A Novel Change
by Candace Hammond
Fifteen years ago my life as I knew it ended. My marriage of almost twenty years came to an abrupt end, and suddenly I was single. I had three children, but despite their presence I was alone for the first time since I was a teen.
Having been a stay-at-home mom my world had become so small, so insular I was like a bird whose cage door was suddenly sprung open.
Gradually I began to embrace this adult do-over. As I shed weight and angst, I gained confidence and a new identity. I worked at the Cape Cod Lighthouse Charter School, I became a life coach, and I wrote. And wrote.
I wrote a first terrible novel, never to see the light of day, filled with the bitterness of the newly divorced, and became a vegetarian, the latter being apropos of nothing other than trying on a new life. It was a life that over time I felt comfortable with.
Despite my comfort with being single, when my youngest child and only daughter left to begin her freshman year at Wellesley College, I was terrified. I had never lived alone. So I did what anyone scared of being by alone would do – I designed my life to be home as rarely as possible.
I went back to school, I started an internship at the paper I write for, I worked out like a lunatic, and I joined a writer's group and began a novel.
Never one to take a traditional secure path, I patch-worked together a living as a writer, buoyed a bit by some benefit of a long-term marriage, and worked as hard as I could to develop my journalism and fiction writing skills.
I went from not having a clue as to how to structure a feature or a column to being a sought-after freelance writer. I was studying journalism and selling my homework assignments to the paper and writing all I could.
Learning to live alone and be by myself after having raised three kids wasn't easy. But I slowly got better at it and found my rhythm. I began to actually enjoy my solitude.
Out of this journey a story began to evolve, the story of Cassie Keaton, the protagonist in my novel, "The Best Worst Year." In many ways Cassie was me, but a prettier, thinner and more accomplished version of me.
In this fictional world I could control everything, and while I placed many a pebble in her shoe for her to overcome, I knew she would prevail, because I could make it so. In my life the challenges weren't quite so easy to resolve.
In Cassie's world she has to deal with what many of us do – our ex marrying someone who if not married to the man we were once married to, might actually be a friend, a boyfriend who can't commit, a daughter who is ungraciously pushing her away and big trouble on the job front.
Writing a book is one of the hardest things I've ever done. Rewriting it seven times was even harder. There were many times I wanted to give up. But something kept me going, a drive to prove to myself I could do this, and not really having a Plan B.
After having gone through many rejections, I put it away for a good year. But then one day I pulled it out and began to read it. I liked it! Actually, I loved it. It was light, funny and entertaining. On a whim I queried three agents, and one called me. They never call you.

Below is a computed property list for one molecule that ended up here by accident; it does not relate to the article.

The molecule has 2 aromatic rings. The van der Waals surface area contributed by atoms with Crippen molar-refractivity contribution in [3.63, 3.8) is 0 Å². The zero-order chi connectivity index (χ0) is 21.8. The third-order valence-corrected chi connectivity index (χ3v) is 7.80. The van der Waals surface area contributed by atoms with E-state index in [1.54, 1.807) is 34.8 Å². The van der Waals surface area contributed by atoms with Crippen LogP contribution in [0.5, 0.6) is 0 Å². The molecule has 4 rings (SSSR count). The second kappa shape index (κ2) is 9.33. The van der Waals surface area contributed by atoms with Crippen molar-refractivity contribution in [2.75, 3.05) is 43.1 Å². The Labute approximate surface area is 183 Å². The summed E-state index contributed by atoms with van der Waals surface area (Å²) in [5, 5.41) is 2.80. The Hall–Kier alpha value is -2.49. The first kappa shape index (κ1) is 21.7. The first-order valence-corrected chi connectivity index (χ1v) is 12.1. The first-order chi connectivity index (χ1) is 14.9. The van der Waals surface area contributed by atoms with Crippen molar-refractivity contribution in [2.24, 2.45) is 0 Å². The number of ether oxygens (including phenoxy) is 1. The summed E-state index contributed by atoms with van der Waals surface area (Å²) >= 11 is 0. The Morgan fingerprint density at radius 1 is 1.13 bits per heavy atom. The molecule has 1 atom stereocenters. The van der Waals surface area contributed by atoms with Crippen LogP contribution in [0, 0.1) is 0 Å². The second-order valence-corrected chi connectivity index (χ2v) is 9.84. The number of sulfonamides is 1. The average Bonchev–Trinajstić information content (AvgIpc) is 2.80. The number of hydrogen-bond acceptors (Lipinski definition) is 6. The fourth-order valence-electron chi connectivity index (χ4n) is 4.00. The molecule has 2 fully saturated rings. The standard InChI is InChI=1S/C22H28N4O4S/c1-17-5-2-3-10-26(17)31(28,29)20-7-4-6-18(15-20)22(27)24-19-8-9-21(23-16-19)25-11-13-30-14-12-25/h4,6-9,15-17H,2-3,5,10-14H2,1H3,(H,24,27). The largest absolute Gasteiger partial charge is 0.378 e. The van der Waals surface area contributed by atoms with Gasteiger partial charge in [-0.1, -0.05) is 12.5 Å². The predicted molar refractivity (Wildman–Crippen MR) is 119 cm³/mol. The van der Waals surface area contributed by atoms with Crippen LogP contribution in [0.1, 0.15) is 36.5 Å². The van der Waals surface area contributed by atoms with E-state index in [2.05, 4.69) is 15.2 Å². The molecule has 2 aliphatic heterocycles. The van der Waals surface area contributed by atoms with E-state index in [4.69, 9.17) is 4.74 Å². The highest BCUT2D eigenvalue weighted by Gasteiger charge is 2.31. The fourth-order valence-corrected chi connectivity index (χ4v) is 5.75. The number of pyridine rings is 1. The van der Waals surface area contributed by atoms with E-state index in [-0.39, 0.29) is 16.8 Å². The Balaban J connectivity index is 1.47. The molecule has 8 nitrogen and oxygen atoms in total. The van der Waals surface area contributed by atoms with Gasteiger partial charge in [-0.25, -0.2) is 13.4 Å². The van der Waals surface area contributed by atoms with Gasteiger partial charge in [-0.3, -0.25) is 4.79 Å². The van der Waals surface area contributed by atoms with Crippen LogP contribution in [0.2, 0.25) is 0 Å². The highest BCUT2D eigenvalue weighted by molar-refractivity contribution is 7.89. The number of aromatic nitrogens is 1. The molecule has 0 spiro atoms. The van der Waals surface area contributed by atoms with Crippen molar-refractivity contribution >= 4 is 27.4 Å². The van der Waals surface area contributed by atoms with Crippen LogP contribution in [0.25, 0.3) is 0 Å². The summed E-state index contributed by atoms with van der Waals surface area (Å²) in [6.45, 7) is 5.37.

But she did call and asked for fifty pages. She then emailed and asked for the whole book. After she read the book we had an hour-long phone conversation culminating in a pile of barely legible notes scribbled on a pile of yellow Post-Its. After hearing her say, "This is the kind of book I'd like to crawl under a quilt and eat a cupcake and read," I assumed my work was almost done. It was not.
Three major (and tear-soaked) rewrites later, I was signed to Trident Media, and began another waiting process. The one where editors from various publishing houses have a chance to read your book, and in all likelihood, reject it. I accrued a pile of lovely rejections.
They loved the story, the characters, the setting of the off-season on Cape Cod. They loved Cassie, who, like me had to overcome a lot to get to some semblance of a happy ending. But they didn't know how to market me. I was not the star of a reality show, I was short a scandal that would give me some notoriety, and I didn't have a blog that got thousands of hits a day.
My agent then proposed something I hadn't planned on. She offered that we use the new e-book division Trident had begun and put my book out that way. "Women are going to love your book," she said. "We just need to get it in their hands."
So now "The Best Worst Year" is out there – on Amazon and Barnes and Noble, waiting for women to love it. I hope. I am taking a big leap of faith, and am in that uncomfortable spot where I've leapt off the cliff and am praying the next step will appear.
There are times I am wracked with self-doubt and fear. Risking everything to do what you love is either crazy or inspired, or perhaps a bit of both. But I don't see any alternative. To do anything less than live your dream seems like living half a life, and none of us should ever accept that.
Photograph by Julia Cumes
Candace Hammond moved to Cape Cod as a teen and except for time away for college, has lived here since.
She is a freelance journalist with regular fashion and pop culture columns on the Cape Cod Times, and frequently writes features for them, the Cape Codder and other publications as well.
She is the mother of three amazing young adult children, and when not writing loves to go to movies.
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